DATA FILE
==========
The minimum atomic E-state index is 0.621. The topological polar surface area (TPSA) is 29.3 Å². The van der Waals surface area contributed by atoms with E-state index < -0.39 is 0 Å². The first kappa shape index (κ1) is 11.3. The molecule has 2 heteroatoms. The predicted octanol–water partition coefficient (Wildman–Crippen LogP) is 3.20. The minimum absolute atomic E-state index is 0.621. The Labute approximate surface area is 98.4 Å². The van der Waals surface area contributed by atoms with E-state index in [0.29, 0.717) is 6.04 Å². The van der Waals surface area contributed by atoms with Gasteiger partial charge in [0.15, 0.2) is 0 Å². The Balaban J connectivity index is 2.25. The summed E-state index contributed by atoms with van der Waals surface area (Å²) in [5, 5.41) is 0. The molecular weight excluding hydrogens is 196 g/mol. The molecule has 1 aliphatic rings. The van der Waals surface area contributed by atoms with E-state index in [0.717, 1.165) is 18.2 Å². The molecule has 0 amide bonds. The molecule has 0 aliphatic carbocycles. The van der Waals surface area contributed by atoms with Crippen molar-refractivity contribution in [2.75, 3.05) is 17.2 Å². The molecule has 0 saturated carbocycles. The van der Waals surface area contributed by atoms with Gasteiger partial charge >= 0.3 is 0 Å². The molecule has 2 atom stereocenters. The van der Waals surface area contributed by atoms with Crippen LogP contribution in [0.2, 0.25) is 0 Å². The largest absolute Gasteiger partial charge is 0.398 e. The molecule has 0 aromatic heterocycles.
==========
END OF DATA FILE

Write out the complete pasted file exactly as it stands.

The minimum atomic E-state index is 0.621. The topological polar surface area (TPSA) is 29.3 Å². The van der Waals surface area contributed by atoms with E-state index < -0.39 is 0 Å². The first kappa shape index (κ1) is 11.3. The molecule has 2 heteroatoms. The predicted octanol–water partition coefficient (Wildman–Crippen LogP) is 3.20. The minimum absolute atomic E-state index is 0.621. The Labute approximate surface area is 98.4 Å². The van der Waals surface area contributed by atoms with E-state index in [0.29, 0.717) is 6.04 Å². The van der Waals surface area contributed by atoms with Gasteiger partial charge in [0.15, 0.2) is 0 Å². The Balaban J connectivity index is 2.25. The summed E-state index contributed by atoms with van der Waals surface area (Å²) in [5, 5.41) is 0. The molecular weight excluding hydrogens is 196 g/mol. The molecule has 1 aliphatic rings. The van der Waals surface area contributed by atoms with E-state index in [0.717, 1.165) is 18.2 Å². The molecule has 0 amide bonds. The molecule has 0 aliphatic carbocycles. The van der Waals surface area contributed by atoms with Crippen molar-refractivity contribution in [2.75, 3.05) is 17.2 Å². The molecule has 0 saturated carbocycles. The van der Waals surface area contributed by atoms with Gasteiger partial charge >= 0.3 is 0 Å². The molecule has 2 atom stereocenters. The van der Waals surface area contributed by atoms with Crippen LogP contribution in [0.2, 0.25) is 0 Å². The largest absolute Gasteiger partial charge is 0.398 e. The molecule has 0 aromatic heterocycles.